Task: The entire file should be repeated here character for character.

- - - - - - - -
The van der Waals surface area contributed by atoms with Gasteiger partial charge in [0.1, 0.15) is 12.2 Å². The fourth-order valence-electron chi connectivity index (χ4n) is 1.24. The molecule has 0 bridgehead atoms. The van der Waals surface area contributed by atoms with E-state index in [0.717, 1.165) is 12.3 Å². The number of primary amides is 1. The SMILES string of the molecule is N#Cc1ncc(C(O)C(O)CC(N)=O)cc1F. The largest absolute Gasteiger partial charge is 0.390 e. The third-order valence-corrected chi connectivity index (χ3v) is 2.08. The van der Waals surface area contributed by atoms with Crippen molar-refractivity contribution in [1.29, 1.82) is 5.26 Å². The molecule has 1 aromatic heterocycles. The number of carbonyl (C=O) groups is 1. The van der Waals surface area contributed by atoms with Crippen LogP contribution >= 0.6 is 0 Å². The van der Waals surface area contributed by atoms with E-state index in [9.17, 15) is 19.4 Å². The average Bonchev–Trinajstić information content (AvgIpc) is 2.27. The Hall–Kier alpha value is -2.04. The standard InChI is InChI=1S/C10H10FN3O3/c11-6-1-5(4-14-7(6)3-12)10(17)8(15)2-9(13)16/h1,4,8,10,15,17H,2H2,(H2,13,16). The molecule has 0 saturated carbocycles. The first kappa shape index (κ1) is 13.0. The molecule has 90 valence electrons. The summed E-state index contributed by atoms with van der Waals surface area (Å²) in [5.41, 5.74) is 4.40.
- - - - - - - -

The van der Waals surface area contributed by atoms with Gasteiger partial charge in [0.1, 0.15) is 12.2 Å². The fourth-order valence-electron chi connectivity index (χ4n) is 1.24. The molecule has 0 bridgehead atoms. The van der Waals surface area contributed by atoms with E-state index in [0.717, 1.165) is 12.3 Å². The number of primary amides is 1. The SMILES string of the molecule is N#Cc1ncc(C(O)C(O)CC(N)=O)cc1F. The largest absolute Gasteiger partial charge is 0.390 e. The third-order valence-corrected chi connectivity index (χ3v) is 2.08. The van der Waals surface area contributed by atoms with Crippen molar-refractivity contribution in [1.29, 1.82) is 5.26 Å². The molecule has 1 aromatic heterocycles. The number of carbonyl (C=O) groups is 1. The van der Waals surface area contributed by atoms with Crippen LogP contribution >= 0.6 is 0 Å². The van der Waals surface area contributed by atoms with E-state index in [9.17, 15) is 19.4 Å². The average Bonchev–Trinajstić information content (AvgIpc) is 2.27. The Hall–Kier alpha value is -2.04. The standard InChI is InChI=1S/C10H10FN3O3/c11-6-1-5(4-14-7(6)3-12)10(17)8(15)2-9(13)16/h1,4,8,10,15,17H,2H2,(H2,13,16). The molecule has 0 saturated carbocycles. The first kappa shape index (κ1) is 13.0. The molecule has 90 valence electrons. The summed E-state index contributed by atoms with van der Waals surface area (Å²) in [5.41, 5.74) is 4.40.